I received many emails, most negative in tone, but not as many as I anticipated.Given that there are several hundred resellers of many different mapping packages, I expected more letters.I can only conclude that most are quite satisfied with their relationship and that the software vendors are doing a good job of managing a channel that could foster conflict, if not administered properly.
Now, this is not to say that it is a perfect marriage.Several resellers are attempting to duck under the radar screen of their larger partner by selling only single copies of software or servicing accounts that are just too small to be profitable to the vendor.One reseller stated, "partners have to be offering something of proprietary value and/or work on all the marketing bits (establish a brand name, spend some on advertising, work more on client relationships) i.e.protect their assets and be of value to the parent company in selling more software.Another asked, "do either MapInfo or ESRI know their products or clients well enough to offer adequate total solutions packages? My experience is that they don't want to hassle with the details, so they recommend the little guys."
And so, to be a successful partner, the theory is to remain small and offer better service than can be reasonably performed by the larger, primary software vendor.But this goes against the grain of the entrepreneurial spirit and the natural tendency to want to grow in success and profit.It is, of course, the same problem that the major GIS software vendors have.How do they grow? Do they cannibalize the sales of their smaller partners or offer something the smaller companies cannot like enterprise solutions?
Greg Bazhaw, a planner with the Santa Clara County (CA) Planning Office, offered this caution about specialization versus the temptation to be an all-inclusive, total solution provider:
- If a business partner focuses on services, you should get better services.
- If a business partner focuses on hardware, you should get better machines.
- If a business partner focuses on data, you should get better quality data, and...
- If a business focuses on software, you should get better quality software free of undocumented features.
- If you're a company that provides all of these services, a turnkey, you will know a little about everything, but not excel in any one component."
But, I think the relationship between vendor and partner was succinctly summed by Wayne Staats, president of Information Solutions, LLC (Milwaukee, WI), an Intergraph business partner, as well as serving as president of Intergraph's International Graphic User's Group (IGUG) for many years:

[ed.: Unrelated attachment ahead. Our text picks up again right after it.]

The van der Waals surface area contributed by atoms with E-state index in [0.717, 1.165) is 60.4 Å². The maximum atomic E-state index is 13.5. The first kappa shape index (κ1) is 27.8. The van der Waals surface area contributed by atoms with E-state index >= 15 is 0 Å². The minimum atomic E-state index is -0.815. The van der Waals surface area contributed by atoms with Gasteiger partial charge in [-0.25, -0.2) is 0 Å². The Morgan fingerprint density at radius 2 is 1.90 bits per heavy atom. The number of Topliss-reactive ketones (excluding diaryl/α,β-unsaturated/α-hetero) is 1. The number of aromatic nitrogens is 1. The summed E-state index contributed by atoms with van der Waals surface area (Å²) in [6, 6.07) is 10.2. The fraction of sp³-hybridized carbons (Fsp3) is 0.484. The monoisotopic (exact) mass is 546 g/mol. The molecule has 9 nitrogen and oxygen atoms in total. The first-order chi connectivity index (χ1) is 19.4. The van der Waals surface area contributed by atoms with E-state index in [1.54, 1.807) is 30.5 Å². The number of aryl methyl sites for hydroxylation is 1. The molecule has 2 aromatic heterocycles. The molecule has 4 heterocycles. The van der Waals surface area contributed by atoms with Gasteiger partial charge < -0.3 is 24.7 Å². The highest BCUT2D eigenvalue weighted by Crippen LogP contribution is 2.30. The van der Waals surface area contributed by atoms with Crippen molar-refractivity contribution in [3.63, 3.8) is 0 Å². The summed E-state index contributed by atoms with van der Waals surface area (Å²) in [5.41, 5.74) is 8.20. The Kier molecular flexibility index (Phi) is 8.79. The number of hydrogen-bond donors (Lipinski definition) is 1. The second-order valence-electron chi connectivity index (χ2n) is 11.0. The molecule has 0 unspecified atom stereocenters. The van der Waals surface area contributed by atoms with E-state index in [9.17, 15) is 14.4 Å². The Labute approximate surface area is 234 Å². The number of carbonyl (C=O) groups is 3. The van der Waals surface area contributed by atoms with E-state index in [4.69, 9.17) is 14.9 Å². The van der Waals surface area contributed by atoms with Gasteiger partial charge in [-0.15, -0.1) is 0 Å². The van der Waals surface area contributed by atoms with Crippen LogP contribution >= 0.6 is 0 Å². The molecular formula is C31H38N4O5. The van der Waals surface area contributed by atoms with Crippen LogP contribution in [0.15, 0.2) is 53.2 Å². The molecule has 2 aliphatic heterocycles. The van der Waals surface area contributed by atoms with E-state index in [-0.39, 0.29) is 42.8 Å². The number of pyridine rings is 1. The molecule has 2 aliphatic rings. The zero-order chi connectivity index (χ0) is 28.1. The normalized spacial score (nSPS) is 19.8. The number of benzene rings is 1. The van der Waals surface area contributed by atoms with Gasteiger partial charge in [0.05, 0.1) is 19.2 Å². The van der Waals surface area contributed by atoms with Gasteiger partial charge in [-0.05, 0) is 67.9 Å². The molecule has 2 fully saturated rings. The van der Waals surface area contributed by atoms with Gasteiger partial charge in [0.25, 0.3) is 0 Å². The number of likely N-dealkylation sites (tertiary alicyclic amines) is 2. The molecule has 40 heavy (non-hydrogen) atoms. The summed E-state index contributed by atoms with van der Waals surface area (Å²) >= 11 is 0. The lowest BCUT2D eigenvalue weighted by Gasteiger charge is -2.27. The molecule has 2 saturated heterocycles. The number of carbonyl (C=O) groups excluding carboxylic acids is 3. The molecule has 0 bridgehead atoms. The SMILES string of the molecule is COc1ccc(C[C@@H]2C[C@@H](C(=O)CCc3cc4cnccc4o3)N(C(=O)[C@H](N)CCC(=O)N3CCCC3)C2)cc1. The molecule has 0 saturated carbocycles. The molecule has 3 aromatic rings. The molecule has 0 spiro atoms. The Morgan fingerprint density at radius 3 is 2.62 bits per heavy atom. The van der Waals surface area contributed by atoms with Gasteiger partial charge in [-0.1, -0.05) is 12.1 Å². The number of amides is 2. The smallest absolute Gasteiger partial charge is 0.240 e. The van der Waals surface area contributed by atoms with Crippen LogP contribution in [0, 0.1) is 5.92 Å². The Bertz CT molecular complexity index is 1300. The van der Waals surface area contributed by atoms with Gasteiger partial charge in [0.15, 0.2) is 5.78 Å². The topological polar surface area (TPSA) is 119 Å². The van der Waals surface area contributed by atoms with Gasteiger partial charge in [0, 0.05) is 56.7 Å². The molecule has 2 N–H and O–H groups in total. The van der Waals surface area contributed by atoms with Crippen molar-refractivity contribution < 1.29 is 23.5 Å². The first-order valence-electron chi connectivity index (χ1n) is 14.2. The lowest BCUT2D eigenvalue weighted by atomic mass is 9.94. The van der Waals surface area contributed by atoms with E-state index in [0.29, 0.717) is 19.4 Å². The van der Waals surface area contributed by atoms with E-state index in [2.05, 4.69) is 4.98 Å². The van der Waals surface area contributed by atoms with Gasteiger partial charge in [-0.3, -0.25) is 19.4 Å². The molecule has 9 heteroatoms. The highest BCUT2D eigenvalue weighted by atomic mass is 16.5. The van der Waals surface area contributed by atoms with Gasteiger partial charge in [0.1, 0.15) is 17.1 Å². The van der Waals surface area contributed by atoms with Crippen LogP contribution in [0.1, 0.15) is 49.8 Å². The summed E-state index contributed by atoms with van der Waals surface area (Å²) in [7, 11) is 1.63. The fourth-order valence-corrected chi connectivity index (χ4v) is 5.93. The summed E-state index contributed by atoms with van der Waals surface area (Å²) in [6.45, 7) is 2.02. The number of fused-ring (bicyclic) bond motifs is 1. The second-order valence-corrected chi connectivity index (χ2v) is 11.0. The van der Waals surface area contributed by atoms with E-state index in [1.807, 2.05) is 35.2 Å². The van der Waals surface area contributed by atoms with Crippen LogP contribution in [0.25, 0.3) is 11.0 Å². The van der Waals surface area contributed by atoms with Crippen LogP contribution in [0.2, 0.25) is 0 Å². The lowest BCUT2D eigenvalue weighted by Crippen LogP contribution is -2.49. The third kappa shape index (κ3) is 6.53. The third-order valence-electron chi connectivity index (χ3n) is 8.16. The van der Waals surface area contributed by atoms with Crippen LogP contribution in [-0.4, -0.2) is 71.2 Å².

"When a true "partnership" between the supplier and the Channel exists, both entities excel and the client benefits (and purchases more goods and services).When a poor relationship exists, no one benefits.Few of the suppliers have adequate infrastructures to deal with the smaller clients on a service basis.They want all the big accounts, but don't have the "feet on the street" or the relationships to do good jobs for the smaller guys.They end up serving the client in a mediocre way.After all, unless they are willing to hire all the Channel members, how can a supplier expect to understand the needs of all the smaller entities and develop the close ties that already exist through the Channel? I am aware of a few suppliers who have one or two sales people and an equal number of support people covering as many as five or six entire States!! And, if the suppliers don't share a few of the "cherries" with Channel members, they will kill them off (the Channel that is) gradually and lose the contacts that already exist.Everyone wants to be the recipient of the latest "get rich quick" scheme.If they only understood how rare those schemes are, perhaps powerful partnerships would be more prevalent and everyone would be ahead.Greed (or maybe it is desperation) will eventually hurt the entire industry."
Next week, we'll get the major software vendor's point of view and continue the discussion from other business partners.